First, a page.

The public school system in the inner cities in the USA is appauling. Don’t our inner city kids a better chance of going up the economic ladder?
What’s More Important, Monopoly Privileges for Union Bosses or Educational Opportunity for Minority Children?
July 30, 2012 by Dan Mitchell
I’ve criticized union bosses for fighting school reform, and I’ve condemned the so-called civil rights establishment for opposing school choice.
And here’s a powerful video from Reason TV that combines those themes, noting the unholy alliance of teacher unions and the NAACP.
Fortunately, the statists seem to be losing this issue. Louisiana recently adopted school choice legislation that will give poor children an opportunity to escape failing government schools.
But the left isn’t losing gracefully. In a move that would make George Wallace proud, they are threatening schools that will participate in the new program.
In some parts of the antebellum South, it was illegal to teach blacks how to read. Are teachers unions in Louisiana trying to turn back the clock? Last week, lawyers for the Louisiana Association of Educators, one of the state’s two major teachers unions, threatened private and parochial schools with lawsuits if the schools accept students participating in a new school choice initiative that starts this year. Education reforms signed into law in April by Governor Bobby Jindal include a publicly funded voucher program that allows low-income families to send their children to private or parochial schools. …lawyers representing the unions faxed letters to about 100 of the 119 schools that are participating in the voucher program. “Our clients have directed us to take whatever means necessary,” the letter reads. Unless the school agrees to turn away voucher students, “we will have no alternative other than to institute litigation.” The letter demanded an answer in writing by the next day. Louisiana’s voucher program is adjusted for family income and is intended above all to give a shot at a decent education to underprivileged minorities, who are more likely to be relegated to the worst public schools. …Demand for vouchers has been overwhelming: There were 10,300 applications for 5,600 slots. Despite claims to the contrary by school-choice opponents, low-income parents can and do act rationally when it comes to the education of their children. State officials have rightly slammed the union’s tactics. A spokesman for the Governor said in a statement that union leaders are “stooping to new lows and trying to strong-arm schools to keep our kids from getting a quality education.” State Superintendent John White said it was “shameful” that the unions were “trying to prevent people from doing what’s right for their children.” The unions claim that vouchers don’t benefit students, but we know from school-choice programs in Washington, D.C., and elsewhere that voucher recipients attend safer schools and enjoy higher graduation rates than their peers in public schools.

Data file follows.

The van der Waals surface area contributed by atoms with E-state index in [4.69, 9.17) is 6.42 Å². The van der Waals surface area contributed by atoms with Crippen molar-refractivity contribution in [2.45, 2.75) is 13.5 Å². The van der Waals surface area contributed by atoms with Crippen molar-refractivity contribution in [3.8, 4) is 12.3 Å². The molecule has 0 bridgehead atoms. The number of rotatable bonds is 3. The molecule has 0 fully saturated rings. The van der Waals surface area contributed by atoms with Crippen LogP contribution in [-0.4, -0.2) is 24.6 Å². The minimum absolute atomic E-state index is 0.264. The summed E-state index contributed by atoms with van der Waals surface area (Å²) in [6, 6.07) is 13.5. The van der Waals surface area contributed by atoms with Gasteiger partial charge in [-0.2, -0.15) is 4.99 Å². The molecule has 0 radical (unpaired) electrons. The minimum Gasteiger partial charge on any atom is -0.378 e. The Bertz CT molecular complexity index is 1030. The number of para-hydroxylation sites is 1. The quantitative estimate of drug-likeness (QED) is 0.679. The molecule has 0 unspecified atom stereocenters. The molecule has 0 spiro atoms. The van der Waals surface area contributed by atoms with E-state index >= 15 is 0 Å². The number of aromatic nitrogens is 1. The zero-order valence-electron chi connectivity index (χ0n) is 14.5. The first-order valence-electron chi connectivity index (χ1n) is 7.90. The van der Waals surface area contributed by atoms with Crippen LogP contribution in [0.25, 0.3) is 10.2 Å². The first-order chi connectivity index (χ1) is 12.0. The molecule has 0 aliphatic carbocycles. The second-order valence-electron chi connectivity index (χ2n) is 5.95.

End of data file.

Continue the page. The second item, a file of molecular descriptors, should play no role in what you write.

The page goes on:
As I note in this post (featuring a great column by Jeff Jacoby), I’ve always believed that the school choice issue exposes the dividing line between honest liberals and power-hungry liberals.
Regardless of ideology, any decent person will favor reforms that enable poor kids to escape horrible government schools. Lots of liberals are decent people. The ones who oppose school choice, by contrast, are…well, you can fill in the blank.
P.S. Here’s some wisdom on the issue of school choice from a former University of Georgia quarterback.
P.P.S. Not surprisingly, Thomas Sowell nails the issue, as does Walter Williams, with both criticizing the President for sacrificing the interests of minority children to protect the monopoly privileges of teacher unions.
P.P.P.S. Chile has reformed its education system with vouchers, as have Sweden and the Netherlands, and all those nations are getting good results.